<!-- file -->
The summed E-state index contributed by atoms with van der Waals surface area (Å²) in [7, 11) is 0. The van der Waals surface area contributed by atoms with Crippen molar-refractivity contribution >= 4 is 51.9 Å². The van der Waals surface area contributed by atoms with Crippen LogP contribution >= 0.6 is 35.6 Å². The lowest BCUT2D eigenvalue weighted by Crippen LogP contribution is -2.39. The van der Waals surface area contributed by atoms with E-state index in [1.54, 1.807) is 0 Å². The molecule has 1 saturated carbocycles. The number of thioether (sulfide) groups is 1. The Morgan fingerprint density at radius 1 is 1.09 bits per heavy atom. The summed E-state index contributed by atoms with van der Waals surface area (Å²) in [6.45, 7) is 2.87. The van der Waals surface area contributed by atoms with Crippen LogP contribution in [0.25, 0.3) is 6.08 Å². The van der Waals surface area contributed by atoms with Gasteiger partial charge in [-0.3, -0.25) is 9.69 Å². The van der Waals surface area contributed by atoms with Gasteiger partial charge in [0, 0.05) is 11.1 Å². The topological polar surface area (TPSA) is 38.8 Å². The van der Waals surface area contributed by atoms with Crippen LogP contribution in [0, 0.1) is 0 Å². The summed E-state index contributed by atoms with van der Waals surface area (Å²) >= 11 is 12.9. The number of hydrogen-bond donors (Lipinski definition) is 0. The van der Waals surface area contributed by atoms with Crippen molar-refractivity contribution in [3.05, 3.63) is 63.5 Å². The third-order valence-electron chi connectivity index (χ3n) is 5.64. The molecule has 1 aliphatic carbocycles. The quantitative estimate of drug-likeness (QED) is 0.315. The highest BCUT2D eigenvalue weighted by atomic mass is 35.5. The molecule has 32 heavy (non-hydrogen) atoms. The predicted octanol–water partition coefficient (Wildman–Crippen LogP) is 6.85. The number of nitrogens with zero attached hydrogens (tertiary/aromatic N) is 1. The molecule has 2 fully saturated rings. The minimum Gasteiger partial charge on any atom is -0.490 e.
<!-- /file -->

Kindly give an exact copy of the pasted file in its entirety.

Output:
The summed E-state index contributed by atoms with van der Waals surface area (Å²) in [7, 11) is 0. The van der Waals surface area contributed by atoms with Crippen molar-refractivity contribution >= 4 is 51.9 Å². The van der Waals surface area contributed by atoms with Crippen LogP contribution >= 0.6 is 35.6 Å². The lowest BCUT2D eigenvalue weighted by Crippen LogP contribution is -2.39. The van der Waals surface area contributed by atoms with E-state index in [1.54, 1.807) is 0 Å². The molecule has 1 saturated carbocycles. The number of thioether (sulfide) groups is 1. The Morgan fingerprint density at radius 1 is 1.09 bits per heavy atom. The summed E-state index contributed by atoms with van der Waals surface area (Å²) in [6.45, 7) is 2.87. The van der Waals surface area contributed by atoms with Crippen LogP contribution in [0.25, 0.3) is 6.08 Å². The van der Waals surface area contributed by atoms with Gasteiger partial charge in [-0.3, -0.25) is 9.69 Å². The van der Waals surface area contributed by atoms with Gasteiger partial charge in [0, 0.05) is 11.1 Å². The topological polar surface area (TPSA) is 38.8 Å². The van der Waals surface area contributed by atoms with Crippen LogP contribution in [0, 0.1) is 0 Å². The summed E-state index contributed by atoms with van der Waals surface area (Å²) >= 11 is 12.9. The number of hydrogen-bond donors (Lipinski definition) is 0. The van der Waals surface area contributed by atoms with Crippen molar-refractivity contribution in [3.05, 3.63) is 63.5 Å². The third-order valence-electron chi connectivity index (χ3n) is 5.64. The molecule has 1 aliphatic carbocycles. The quantitative estimate of drug-likeness (QED) is 0.315. The highest BCUT2D eigenvalue weighted by atomic mass is 35.5. The molecule has 32 heavy (non-hydrogen) atoms. The predicted octanol–water partition coefficient (Wildman–Crippen LogP) is 6.85. The number of nitrogens with zero attached hydrogens (tertiary/aromatic N) is 1. The molecule has 2 fully saturated rings. The minimum Gasteiger partial charge on any atom is -0.490 e.